Angela Mirandi, center, prior to her swearing-in. (Photo by John T. Ward. Click to enlarge.)


redbankgreen hot topicRed Bankers were finally able to put a face to the name as Angela Mirandi completed her swift transformation from commenter to council member Friday evening.

The corporate accountant, whose voice became familiar to other attendees of Zoom-hosted council meetings during the pandemic, was sworn to office in a brief ceremony outside borough hall, less than 48 hours after a divided council selected her to fill a vacancy.

Mirandi, second from left, with Mayor Pasquale Menna, center, and council members Kate Triggiano, Michael Ballard and Ed Zipprich. (Photo by John T. Ward. Click to enlarge.)

Mirandi replaces Erik Yngstrom, who resigned January 19 over what he called “toxic” political rhetoric. She’ll serve through the remainder of 2022, and chair the influential finance committee, as Yngstrom was to have done this year.

Sixth-district Congressman Frank Pallone, a Democrat, conducted the oath of office ceremony, held outside borough hall. Among several dozen attendees were members of the borough’s all-Democratic governing body: Mayor Pasquale Menna, Council President Kate Triggiano and council members Michael Ballard and Ed Zipprich, the longtime chairman of the local Democratic party.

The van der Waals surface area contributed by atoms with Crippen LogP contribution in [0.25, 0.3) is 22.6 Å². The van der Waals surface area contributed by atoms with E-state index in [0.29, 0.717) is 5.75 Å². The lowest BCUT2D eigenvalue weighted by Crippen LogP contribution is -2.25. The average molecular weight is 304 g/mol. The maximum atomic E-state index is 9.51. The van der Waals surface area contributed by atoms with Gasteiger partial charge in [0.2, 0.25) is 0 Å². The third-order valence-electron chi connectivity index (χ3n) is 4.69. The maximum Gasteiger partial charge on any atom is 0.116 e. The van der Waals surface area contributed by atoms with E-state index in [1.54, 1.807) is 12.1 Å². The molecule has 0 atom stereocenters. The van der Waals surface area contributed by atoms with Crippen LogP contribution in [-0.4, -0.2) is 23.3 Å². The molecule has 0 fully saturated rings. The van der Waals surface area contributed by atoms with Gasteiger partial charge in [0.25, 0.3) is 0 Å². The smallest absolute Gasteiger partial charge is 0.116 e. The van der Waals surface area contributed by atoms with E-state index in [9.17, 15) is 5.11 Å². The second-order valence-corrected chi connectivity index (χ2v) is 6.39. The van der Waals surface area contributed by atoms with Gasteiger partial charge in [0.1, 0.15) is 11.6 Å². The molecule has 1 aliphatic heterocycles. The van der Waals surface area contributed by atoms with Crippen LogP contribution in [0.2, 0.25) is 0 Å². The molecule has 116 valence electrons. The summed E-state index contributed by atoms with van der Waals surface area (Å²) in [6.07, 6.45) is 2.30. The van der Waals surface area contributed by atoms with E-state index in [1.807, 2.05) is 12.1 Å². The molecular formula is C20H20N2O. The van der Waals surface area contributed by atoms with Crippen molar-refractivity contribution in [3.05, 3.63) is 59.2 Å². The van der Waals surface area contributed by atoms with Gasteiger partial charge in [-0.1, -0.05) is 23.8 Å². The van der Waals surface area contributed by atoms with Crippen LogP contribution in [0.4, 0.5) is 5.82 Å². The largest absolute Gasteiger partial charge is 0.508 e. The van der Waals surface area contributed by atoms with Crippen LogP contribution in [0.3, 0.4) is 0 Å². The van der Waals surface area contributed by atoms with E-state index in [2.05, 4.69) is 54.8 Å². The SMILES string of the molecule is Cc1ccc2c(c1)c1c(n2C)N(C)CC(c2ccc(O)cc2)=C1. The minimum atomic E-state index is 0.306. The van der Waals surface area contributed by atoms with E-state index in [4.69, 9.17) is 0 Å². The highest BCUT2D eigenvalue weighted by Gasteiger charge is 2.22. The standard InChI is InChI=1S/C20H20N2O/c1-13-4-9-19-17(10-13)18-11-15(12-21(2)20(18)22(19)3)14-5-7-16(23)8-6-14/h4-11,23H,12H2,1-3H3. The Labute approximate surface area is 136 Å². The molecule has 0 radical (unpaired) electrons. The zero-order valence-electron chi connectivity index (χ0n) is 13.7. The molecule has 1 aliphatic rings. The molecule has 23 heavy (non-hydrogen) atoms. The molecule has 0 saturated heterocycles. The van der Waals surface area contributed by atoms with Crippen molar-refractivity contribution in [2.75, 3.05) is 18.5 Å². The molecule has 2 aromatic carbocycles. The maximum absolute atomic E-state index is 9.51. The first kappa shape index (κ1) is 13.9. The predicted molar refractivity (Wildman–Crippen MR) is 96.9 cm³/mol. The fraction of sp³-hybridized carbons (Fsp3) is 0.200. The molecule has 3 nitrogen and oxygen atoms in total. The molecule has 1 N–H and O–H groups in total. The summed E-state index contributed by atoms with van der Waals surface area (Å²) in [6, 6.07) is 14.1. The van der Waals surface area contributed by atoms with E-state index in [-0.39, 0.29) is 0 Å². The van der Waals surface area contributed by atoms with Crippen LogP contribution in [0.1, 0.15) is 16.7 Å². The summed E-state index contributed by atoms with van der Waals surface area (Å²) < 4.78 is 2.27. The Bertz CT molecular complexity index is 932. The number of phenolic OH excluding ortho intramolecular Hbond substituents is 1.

Council members Kathy Horgan and Jacqueline Sturdivant did not attend the event.

Mirandi has been a regular, if unseen, commenter during virtual council sessions since mid-2020, often focused on issues of finance and the reopening of the Senior Center.

The West Lake Road resident told redbankgreen that she “never would have thought I be on council, but, you know, why not?”

She called Yngstrom’s resignation “a loss,” adding, “I hope I can contribute. I have a lot of years of work experience, and if we we can benefit from that, then good.”

Mirandi is employed as an accountant with Buckeye Terminals, a fuel-management company, and manages a $20 million capital budget, among other responsibilities, according to a a résumé read into the record Wednesday night.

Mirandi registered as a Democrat in the 1980s and maintained her party affiliation, though “I vote for the person,” rather than party, she said.

Addressing the small crowd before heading to a reception at Buona Sera restaurant across the street, she said it was “a privilege to give back to Red Bank and serve the town I’ve lived in for almost 30 years.”

She added: “I’m looking forward to all of us working as a team to make Red Bank even better.”

The council is next scheduled to meet February 23.

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